I made my mom buy the book for me. Then I made her buy me Murder in the Calais Coach, (the horrible American Title for Orient Express), and, after that, The Mousetrap and Other Stories. I began to spend my allowance money on Christie paperbacks – which led to buying Ellery Queen, John Dickson Carr, Ngaio Marsh and others. I would plop myself down in our living room after homework was done and get lost in the world of English villages and sleuths with egg-shaped heads or lace fichu collars. Christie both excited me – I’ll never forget my reaction as Poirot revealed the solution to Orient Express; did all grown-up mysteries have such stunners of an ending? – and calmed me down, much in the same way, I believe, that her books had provided comfort to people who read them through the Blitz.
Today, my relationship with Christie has been burnished by time and familiarity. I still own the tattered stack of Christies I bought in the 1960’s and 1970’s. I have most of the books on audio CDs, too. Every novel but two has been reread many times. (Those two are Passenger to Frankfurt and Postern of Fate. My fellow Christie lovers will, I think, forgive me for that.) I own most of the film and television adaptations, as well as the audiobooks and BBC radio plays, as well as many fine analytical books about the author. (Get a hold of Robert Barnard’s A Talent to Deceive and John Curran’s two volumes about Christie’s notebooks if you can.) Knowing the solutions doesn’t diminish the joy of watching the plot unfold, the clues spring up, and the suspects gathered together for the unmasking of a killer. I consider my connection with Christie’s work to be even more vital than it was when I first met her, just like the relationship with an old friend should be.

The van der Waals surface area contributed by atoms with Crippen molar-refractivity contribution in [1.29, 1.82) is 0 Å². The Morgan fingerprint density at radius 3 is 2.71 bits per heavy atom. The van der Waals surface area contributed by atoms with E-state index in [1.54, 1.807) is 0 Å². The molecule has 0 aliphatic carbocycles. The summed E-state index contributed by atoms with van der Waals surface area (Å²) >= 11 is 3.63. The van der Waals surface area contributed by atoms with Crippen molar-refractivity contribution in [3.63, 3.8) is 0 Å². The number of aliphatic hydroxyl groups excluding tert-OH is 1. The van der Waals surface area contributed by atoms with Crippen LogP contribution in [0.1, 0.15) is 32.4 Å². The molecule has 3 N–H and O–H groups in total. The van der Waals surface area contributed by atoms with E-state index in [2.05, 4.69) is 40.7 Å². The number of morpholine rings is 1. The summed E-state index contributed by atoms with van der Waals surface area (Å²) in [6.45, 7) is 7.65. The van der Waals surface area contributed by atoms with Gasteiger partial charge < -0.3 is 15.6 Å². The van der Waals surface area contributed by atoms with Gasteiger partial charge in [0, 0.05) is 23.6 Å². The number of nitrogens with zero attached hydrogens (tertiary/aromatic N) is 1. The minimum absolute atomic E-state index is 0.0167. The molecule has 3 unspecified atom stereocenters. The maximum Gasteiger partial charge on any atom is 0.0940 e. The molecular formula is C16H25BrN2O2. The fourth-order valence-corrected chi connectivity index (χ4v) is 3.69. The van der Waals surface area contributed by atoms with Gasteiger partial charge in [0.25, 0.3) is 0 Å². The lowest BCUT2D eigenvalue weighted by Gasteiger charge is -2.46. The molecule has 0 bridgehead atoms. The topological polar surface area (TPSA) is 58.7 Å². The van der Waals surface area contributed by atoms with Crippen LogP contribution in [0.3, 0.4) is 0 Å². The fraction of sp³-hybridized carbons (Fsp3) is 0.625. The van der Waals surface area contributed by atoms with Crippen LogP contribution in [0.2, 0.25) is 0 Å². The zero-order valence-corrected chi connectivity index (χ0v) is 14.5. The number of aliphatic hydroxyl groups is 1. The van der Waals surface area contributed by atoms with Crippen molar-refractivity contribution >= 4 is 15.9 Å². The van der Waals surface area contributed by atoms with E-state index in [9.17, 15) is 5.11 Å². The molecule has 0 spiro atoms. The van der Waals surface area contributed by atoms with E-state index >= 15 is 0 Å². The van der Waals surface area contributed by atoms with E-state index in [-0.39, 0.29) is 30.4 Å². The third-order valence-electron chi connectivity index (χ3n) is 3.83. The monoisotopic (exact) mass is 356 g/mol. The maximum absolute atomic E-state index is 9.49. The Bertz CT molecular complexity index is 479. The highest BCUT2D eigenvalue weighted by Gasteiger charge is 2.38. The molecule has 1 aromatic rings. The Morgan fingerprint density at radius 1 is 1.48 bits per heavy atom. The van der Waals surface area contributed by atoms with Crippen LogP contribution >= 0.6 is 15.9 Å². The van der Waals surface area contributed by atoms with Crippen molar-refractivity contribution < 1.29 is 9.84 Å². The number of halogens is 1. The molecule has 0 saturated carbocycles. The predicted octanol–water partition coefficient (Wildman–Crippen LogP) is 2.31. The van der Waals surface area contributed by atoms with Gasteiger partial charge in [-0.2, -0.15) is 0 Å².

Over the past twenty-seven years, I have spread the word about Christie to my high school students in a variety of ways. Every spring, my drama classes do a murder mystery project, in which they choose a year in history and a closed setting and then create a “Golden Age” style mystery with suspects and clues delivered in fair play fashion. The groups compete with each other to fool the most classmates with their solutions. Each member of the winning group receives an Agatha Christie novel as a prize.
On a trip to London in 1985, I initiated a relationship with Christie, the playwright, when I saw The Mousetrap. (Is there anyone here who does not know that this holds the record for the longest running play in history?) The performance was sparsely attended, and the cast’s energy reflected that. But the people sitting in front of me had a ball trying to guess the identity of the murderer during the interval. (Everyone was wrong!) Twenty years later, I would direct the play with my students. What fun we had! I had the perfect Molly, and one young man who had done small parts during his high school career really came into his own as Mr. Paravicini. A few years before that, I had directed The Hollow, which is one of my favorite adaptations by Christie of her work. And five years ago, we produced A Murder Is Announced where, I have to admit, I reinserted Colonel and Mrs. Easterbrook, who had been summarily cut by Lesley Darbon, the adapter of the novel. My celebration of Christie’s dramatic work will continue this spring when we celebrate her 125th anniversary with a production of And Then There Were None, bringing me back full circle to the story that started my grand affair with Dame Agatha!
Thank you for bearing with my gushing blather. I haven’t provided much insight into Christie herself this go round, yet I know that Agatha Christie will crop up again on this page many more times. (Next week, in fact, since I got my dates confused!) For now, I feel immense gratitude to my favorite mystery author, who has provided me with such pleasure for most of my life and who, I know, will do so as long as I continue my study of the Golden Age of Mystery.